Effects of Acute Stress on Working Memory in Morris Water Maze
Hocker, Michelle A.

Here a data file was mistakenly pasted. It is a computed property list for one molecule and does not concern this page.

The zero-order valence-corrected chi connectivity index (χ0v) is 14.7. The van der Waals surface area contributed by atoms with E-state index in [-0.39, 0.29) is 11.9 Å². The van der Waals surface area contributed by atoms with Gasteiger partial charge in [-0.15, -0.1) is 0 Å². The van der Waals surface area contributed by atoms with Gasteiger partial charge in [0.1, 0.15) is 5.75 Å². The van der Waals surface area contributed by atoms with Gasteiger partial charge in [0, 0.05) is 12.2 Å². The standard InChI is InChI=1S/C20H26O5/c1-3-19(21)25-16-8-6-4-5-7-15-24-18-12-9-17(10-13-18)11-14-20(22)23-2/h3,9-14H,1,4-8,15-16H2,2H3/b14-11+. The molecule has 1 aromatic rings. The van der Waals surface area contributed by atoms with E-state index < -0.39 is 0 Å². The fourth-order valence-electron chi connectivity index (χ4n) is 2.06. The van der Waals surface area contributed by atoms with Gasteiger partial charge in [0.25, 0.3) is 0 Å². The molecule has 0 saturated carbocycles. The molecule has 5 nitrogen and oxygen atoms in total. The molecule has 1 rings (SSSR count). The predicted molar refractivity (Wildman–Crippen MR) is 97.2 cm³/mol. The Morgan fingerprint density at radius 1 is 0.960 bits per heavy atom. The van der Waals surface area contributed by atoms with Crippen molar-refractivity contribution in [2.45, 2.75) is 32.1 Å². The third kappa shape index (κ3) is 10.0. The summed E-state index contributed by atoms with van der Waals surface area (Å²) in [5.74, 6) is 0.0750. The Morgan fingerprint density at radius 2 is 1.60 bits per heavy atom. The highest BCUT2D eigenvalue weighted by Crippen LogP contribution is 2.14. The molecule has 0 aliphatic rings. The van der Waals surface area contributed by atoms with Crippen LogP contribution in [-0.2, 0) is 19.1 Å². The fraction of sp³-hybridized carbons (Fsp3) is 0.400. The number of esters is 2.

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Stress has been found to affect spatial working memory in both negative and positive directions. Some experiments have shown that an acute stressful event has the potential to facilitate a working memory task when it occurs before the task, whereas other experiments provide evidence that the stressful event may create a deficit in working memory if it occurs when a memory is being formed. In this experiment the role of stress on spatial working memory was evaluated. Male albino Sprague-Dawley rats were trained in the working memory model of the Morris Water Maze. The rats were assigned to three groups that received the acute stressful event before the presentation session, after the presentation session, or a no-stress control group. Compared to the no-stress control group, it was expected that the rats stressed before the presentation session would learn the location of the platform better, and the rats stressed after the presentation session would show a spatial working memory deficit. However, the results of the experiment did not support the hypothesis. There was no observed learning from the rats in any of the groups. This was the result of flaws in the experimental materials as well as the assumptions behind the experiment.